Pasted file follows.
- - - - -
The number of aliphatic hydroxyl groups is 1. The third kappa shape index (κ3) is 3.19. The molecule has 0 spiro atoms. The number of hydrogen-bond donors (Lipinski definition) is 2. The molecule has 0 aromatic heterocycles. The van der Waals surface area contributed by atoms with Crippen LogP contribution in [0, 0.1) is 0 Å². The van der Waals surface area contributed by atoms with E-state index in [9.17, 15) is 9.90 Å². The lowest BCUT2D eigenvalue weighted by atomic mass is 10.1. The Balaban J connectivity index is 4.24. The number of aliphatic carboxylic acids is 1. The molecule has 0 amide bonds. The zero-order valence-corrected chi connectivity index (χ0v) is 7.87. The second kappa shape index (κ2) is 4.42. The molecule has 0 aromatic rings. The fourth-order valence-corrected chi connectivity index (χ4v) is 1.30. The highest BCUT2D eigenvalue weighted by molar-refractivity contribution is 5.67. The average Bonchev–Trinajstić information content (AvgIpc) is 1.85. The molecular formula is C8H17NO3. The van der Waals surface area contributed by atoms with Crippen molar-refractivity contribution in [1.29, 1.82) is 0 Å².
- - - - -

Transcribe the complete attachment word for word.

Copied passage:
The number of aliphatic hydroxyl groups is 1. The third kappa shape index (κ3) is 3.19. The molecule has 0 spiro atoms. The number of hydrogen-bond donors (Lipinski definition) is 2. The molecule has 0 aromatic heterocycles. The van der Waals surface area contributed by atoms with Crippen LogP contribution in [0, 0.1) is 0 Å². The van der Waals surface area contributed by atoms with E-state index in [9.17, 15) is 9.90 Å². The lowest BCUT2D eigenvalue weighted by atomic mass is 10.1. The Balaban J connectivity index is 4.24. The number of aliphatic carboxylic acids is 1. The molecule has 0 amide bonds. The zero-order valence-corrected chi connectivity index (χ0v) is 7.87. The second kappa shape index (κ2) is 4.42. The molecule has 0 aromatic rings. The fourth-order valence-corrected chi connectivity index (χ4v) is 1.30. The highest BCUT2D eigenvalue weighted by molar-refractivity contribution is 5.67. The average Bonchev–Trinajstić information content (AvgIpc) is 1.85. The molecular formula is C8H17NO3. The van der Waals surface area contributed by atoms with Crippen molar-refractivity contribution in [1.29, 1.82) is 0 Å².